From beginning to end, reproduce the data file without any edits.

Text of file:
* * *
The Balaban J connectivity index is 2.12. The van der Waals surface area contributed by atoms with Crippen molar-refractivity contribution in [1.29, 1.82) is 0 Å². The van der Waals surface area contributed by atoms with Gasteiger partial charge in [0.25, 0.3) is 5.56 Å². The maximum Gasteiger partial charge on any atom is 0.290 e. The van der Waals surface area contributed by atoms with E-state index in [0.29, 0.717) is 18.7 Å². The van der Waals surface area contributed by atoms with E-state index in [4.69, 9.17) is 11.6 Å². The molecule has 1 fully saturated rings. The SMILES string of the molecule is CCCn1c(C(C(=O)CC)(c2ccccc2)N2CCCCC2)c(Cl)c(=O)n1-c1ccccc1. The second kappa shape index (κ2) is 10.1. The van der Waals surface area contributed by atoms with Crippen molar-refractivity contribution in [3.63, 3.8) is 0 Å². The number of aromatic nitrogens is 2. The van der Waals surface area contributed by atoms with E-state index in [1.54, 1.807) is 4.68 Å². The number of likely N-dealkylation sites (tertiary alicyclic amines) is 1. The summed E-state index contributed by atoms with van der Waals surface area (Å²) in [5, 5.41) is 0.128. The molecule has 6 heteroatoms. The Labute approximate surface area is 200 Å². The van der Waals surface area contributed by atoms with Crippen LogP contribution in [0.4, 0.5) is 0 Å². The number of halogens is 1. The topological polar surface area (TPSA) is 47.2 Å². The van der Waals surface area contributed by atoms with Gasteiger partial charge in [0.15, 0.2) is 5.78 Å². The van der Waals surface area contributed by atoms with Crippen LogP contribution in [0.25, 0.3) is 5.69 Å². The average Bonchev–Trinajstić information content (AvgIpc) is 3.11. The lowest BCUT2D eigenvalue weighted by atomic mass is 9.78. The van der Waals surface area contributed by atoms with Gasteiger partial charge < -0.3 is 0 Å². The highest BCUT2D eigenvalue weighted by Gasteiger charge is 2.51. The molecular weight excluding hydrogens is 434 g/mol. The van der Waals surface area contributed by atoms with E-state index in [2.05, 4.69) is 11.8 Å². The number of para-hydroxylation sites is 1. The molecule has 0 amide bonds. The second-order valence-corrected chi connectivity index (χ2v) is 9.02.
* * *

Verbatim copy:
The Balaban J connectivity index is 2.12. The van der Waals surface area contributed by atoms with Crippen molar-refractivity contribution in [1.29, 1.82) is 0 Å². The van der Waals surface area contributed by atoms with Gasteiger partial charge in [0.25, 0.3) is 5.56 Å². The maximum Gasteiger partial charge on any atom is 0.290 e. The van der Waals surface area contributed by atoms with E-state index in [0.29, 0.717) is 18.7 Å². The van der Waals surface area contributed by atoms with E-state index in [4.69, 9.17) is 11.6 Å². The molecule has 1 fully saturated rings. The SMILES string of the molecule is CCCn1c(C(C(=O)CC)(c2ccccc2)N2CCCCC2)c(Cl)c(=O)n1-c1ccccc1. The second kappa shape index (κ2) is 10.1. The van der Waals surface area contributed by atoms with Crippen molar-refractivity contribution in [3.63, 3.8) is 0 Å². The number of aromatic nitrogens is 2. The van der Waals surface area contributed by atoms with E-state index in [1.54, 1.807) is 4.68 Å². The number of likely N-dealkylation sites (tertiary alicyclic amines) is 1. The summed E-state index contributed by atoms with van der Waals surface area (Å²) in [5, 5.41) is 0.128. The molecule has 6 heteroatoms. The Labute approximate surface area is 200 Å². The van der Waals surface area contributed by atoms with Crippen LogP contribution in [0.4, 0.5) is 0 Å². The number of halogens is 1. The topological polar surface area (TPSA) is 47.2 Å². The van der Waals surface area contributed by atoms with Gasteiger partial charge in [0.15, 0.2) is 5.78 Å². The van der Waals surface area contributed by atoms with Crippen LogP contribution in [0.25, 0.3) is 5.69 Å². The average Bonchev–Trinajstić information content (AvgIpc) is 3.11. The lowest BCUT2D eigenvalue weighted by atomic mass is 9.78. The van der Waals surface area contributed by atoms with Gasteiger partial charge < -0.3 is 0 Å². The highest BCUT2D eigenvalue weighted by Gasteiger charge is 2.51. The molecular weight excluding hydrogens is 434 g/mol. The van der Waals surface area contributed by atoms with E-state index in [2.05, 4.69) is 11.8 Å². The number of para-hydroxylation sites is 1. The molecule has 0 amide bonds. The second-order valence-corrected chi connectivity index (χ2v) is 9.02.